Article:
Controlled Articular Rotations (CARs) are the entrance point to Dr. Andreo Spina’s Functional Range Conditioning system:
They are meant to:
1. assess joint health (particularly the function of the deep joint capsule)
2. maintain outer ranges of motion
3. rehabilitate through anti-inflammatory movement
ASSESSING JOINT HEALTH
Before beginning, we cannot assume a joint lives in neutral. Axial rotational positioning has an influence on perceived flexion, extension, and abduction and adduction. They don’t simply take the joints through these planes of motion — they alter the brain’s recognition of where a ‘normal start’ resides:
Elevation and/or depression is a sign that a joint is not centrated. Rotation without centration will just exacerbate issues. Shoulders, for example, tend to shift anteriorly from being held in a rounded forward posture. Hanging from a bar helps center the glenohumeral joint in its socket. Gravity pulls the body straight down, opening the shoulders and shifting the humerus back into the glenoid cavity.
The capsule is the deepest part of a joint. It is first to report to the CNS. In assessing the capsule we can assess the joint and its function in individual degrees of freedom (or stickiness).
When circling, pinch points are a sign of joint issue. Where the pinch point(s) lies in relationof the direction of the circle dictates whether the problem is tissue-based or biomechanically-based.
yellow: direction of the circle
red: opening angle (gets bigger) = restrictive tissue
green: closing angle (gets smaller) = moving/working tissue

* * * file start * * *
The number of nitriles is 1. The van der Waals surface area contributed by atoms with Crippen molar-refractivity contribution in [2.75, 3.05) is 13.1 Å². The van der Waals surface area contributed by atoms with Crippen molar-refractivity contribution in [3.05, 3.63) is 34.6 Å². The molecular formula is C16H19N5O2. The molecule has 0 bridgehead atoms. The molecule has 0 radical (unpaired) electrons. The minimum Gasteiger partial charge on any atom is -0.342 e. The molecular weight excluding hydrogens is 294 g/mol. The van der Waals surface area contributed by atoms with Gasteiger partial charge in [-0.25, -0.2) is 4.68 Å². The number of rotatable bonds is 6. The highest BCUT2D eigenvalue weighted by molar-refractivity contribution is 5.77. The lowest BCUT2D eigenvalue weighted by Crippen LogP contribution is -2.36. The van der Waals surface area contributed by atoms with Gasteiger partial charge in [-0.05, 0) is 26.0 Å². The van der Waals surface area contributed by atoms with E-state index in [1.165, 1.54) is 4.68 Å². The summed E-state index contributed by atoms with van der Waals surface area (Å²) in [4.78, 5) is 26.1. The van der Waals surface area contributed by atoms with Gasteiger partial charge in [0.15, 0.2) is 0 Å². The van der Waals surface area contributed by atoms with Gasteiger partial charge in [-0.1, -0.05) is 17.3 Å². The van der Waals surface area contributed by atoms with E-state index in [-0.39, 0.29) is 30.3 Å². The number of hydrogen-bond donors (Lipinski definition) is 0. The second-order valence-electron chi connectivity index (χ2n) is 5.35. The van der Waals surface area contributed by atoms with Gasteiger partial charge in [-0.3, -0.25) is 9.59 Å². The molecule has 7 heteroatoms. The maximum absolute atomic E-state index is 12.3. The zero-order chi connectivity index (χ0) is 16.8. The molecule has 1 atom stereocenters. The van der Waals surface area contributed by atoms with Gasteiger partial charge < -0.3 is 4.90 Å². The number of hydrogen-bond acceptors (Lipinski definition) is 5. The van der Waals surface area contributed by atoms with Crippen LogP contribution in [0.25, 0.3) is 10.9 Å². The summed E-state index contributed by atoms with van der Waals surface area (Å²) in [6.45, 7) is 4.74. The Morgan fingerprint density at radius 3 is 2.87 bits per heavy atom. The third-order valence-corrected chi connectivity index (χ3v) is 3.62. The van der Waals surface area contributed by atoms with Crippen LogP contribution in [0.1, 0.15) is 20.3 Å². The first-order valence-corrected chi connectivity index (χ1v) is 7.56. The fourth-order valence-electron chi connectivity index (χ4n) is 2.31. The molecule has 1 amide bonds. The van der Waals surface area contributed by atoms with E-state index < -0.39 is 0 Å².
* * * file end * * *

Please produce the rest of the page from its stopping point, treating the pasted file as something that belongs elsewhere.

An opening angle pinch signals a tissue problem. Work through it. A closing angle pinch indicates there is a biomechanical problem. There is a structural or neurological glitch. Forcing it can cause further damage. Specific stretching or release would be the protocol. In general, keeping a slow, steady speed ensures that you are in control. Loosen the tension as you come across a speed bump and continue through with deliberate practice.
MAINTAIN OUTER RANGES OF MOTION
Joint rotations can be done in a multitude of ways, not just those promoted by the FRC system. Here Emmet Louis gives his take on a full body sequence:
The body adapts to the demands placed against it. The adage of if you don’t use it, you lose it, applies directly here. Likewise, if you’ve lost it, it will take time and effort to regain it. Remember how long and little it took to escape you. Consistency is the key to regaining and keeping function. #almosteverydamnday. (I am nothing if not honest).
It is important to point out that the limbs are translations of the spine. Asserting your control over your neck and spine before moving to the joints of the arms and legs will go a long way in ensuring work gets put in where work is needed. (A thorough how-to can be found in the link).
Tension and Irradiation